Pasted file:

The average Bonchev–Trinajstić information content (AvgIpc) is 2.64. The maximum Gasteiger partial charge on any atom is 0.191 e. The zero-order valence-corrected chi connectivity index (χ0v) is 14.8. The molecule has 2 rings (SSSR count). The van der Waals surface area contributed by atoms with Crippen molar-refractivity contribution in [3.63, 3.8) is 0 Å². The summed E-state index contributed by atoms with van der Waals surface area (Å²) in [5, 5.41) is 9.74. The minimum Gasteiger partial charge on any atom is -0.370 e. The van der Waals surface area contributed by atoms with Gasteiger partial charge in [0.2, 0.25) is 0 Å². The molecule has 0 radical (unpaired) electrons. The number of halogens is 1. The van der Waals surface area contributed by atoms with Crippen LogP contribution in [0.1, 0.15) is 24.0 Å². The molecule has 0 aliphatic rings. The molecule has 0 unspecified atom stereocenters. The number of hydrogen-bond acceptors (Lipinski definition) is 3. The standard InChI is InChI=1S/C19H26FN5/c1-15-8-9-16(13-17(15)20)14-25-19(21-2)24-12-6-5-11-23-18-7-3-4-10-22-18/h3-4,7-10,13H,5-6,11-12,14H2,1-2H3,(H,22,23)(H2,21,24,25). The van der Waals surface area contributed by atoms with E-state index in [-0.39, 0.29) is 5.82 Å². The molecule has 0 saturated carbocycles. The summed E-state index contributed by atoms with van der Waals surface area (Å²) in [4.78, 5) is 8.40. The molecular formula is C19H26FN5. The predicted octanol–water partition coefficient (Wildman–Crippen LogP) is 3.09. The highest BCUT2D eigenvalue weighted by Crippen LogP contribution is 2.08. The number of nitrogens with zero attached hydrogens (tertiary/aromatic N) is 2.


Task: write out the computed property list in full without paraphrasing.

The average Bonchev–Trinajstić information content (AvgIpc) is 2.64. The maximum Gasteiger partial charge on any atom is 0.191 e. The zero-order valence-corrected chi connectivity index (χ0v) is 14.8. The molecule has 2 rings (SSSR count). The van der Waals surface area contributed by atoms with Crippen molar-refractivity contribution in [3.63, 3.8) is 0 Å². The summed E-state index contributed by atoms with van der Waals surface area (Å²) in [5, 5.41) is 9.74. The minimum Gasteiger partial charge on any atom is -0.370 e. The van der Waals surface area contributed by atoms with Gasteiger partial charge in [0.2, 0.25) is 0 Å². The molecule has 0 radical (unpaired) electrons. The number of halogens is 1. The van der Waals surface area contributed by atoms with Crippen LogP contribution in [0.1, 0.15) is 24.0 Å². The molecule has 0 aliphatic rings. The molecule has 0 unspecified atom stereocenters. The number of hydrogen-bond acceptors (Lipinski definition) is 3. The standard InChI is InChI=1S/C19H26FN5/c1-15-8-9-16(13-17(15)20)14-25-19(21-2)24-12-6-5-11-23-18-7-3-4-10-22-18/h3-4,7-10,13H,5-6,11-12,14H2,1-2H3,(H,22,23)(H2,21,24,25). The van der Waals surface area contributed by atoms with E-state index in [-0.39, 0.29) is 5.82 Å². The molecule has 0 saturated carbocycles. The summed E-state index contributed by atoms with van der Waals surface area (Å²) in [4.78, 5) is 8.40. The molecular formula is C19H26FN5. The predicted octanol–water partition coefficient (Wildman–Crippen LogP) is 3.09. The highest BCUT2D eigenvalue weighted by Crippen LogP contribution is 2.08. The number of nitrogens with zero attached hydrogens (tertiary/aromatic N) is 2.